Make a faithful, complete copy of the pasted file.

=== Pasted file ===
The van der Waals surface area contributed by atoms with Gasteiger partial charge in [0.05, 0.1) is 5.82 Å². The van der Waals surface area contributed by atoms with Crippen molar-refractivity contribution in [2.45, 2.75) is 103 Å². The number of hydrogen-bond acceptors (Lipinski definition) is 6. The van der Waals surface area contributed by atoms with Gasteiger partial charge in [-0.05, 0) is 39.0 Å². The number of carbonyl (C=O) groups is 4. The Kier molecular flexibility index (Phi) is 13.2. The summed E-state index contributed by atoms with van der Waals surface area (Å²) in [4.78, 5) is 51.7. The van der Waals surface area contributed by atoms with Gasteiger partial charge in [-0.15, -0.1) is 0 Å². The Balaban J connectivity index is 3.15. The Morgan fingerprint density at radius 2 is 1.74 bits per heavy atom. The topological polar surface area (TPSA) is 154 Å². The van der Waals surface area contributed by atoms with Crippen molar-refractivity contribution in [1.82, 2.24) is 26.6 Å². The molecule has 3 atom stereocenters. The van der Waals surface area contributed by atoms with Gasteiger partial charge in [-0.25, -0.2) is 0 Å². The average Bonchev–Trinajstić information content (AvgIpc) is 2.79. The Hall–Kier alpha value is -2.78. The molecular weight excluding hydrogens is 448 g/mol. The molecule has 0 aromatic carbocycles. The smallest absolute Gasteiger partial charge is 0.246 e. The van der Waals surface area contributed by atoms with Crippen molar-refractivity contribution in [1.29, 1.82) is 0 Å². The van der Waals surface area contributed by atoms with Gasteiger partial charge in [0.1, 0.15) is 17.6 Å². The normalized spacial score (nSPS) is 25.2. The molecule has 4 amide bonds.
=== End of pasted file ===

The van der Waals surface area contributed by atoms with Gasteiger partial charge in [0.05, 0.1) is 5.82 Å². The van der Waals surface area contributed by atoms with Crippen molar-refractivity contribution in [2.45, 2.75) is 103 Å². The number of hydrogen-bond acceptors (Lipinski definition) is 6. The van der Waals surface area contributed by atoms with Gasteiger partial charge in [-0.05, 0) is 39.0 Å². The number of carbonyl (C=O) groups is 4. The Kier molecular flexibility index (Phi) is 13.2. The summed E-state index contributed by atoms with van der Waals surface area (Å²) in [4.78, 5) is 51.7. The van der Waals surface area contributed by atoms with Gasteiger partial charge in [-0.15, -0.1) is 0 Å². The Balaban J connectivity index is 3.15. The Morgan fingerprint density at radius 2 is 1.74 bits per heavy atom. The topological polar surface area (TPSA) is 154 Å². The van der Waals surface area contributed by atoms with Crippen molar-refractivity contribution in [1.82, 2.24) is 26.6 Å². The molecule has 3 atom stereocenters. The van der Waals surface area contributed by atoms with Gasteiger partial charge in [-0.25, -0.2) is 0 Å². The average Bonchev–Trinajstić information content (AvgIpc) is 2.79. The Hall–Kier alpha value is -2.78. The molecular weight excluding hydrogens is 448 g/mol. The molecule has 0 aromatic carbocycles. The smallest absolute Gasteiger partial charge is 0.246 e. The van der Waals surface area contributed by atoms with Crippen molar-refractivity contribution in [1.29, 1.82) is 0 Å². The van der Waals surface area contributed by atoms with Gasteiger partial charge in [0.1, 0.15) is 17.6 Å². The normalized spacial score (nSPS) is 25.2. The molecule has 4 amide bonds.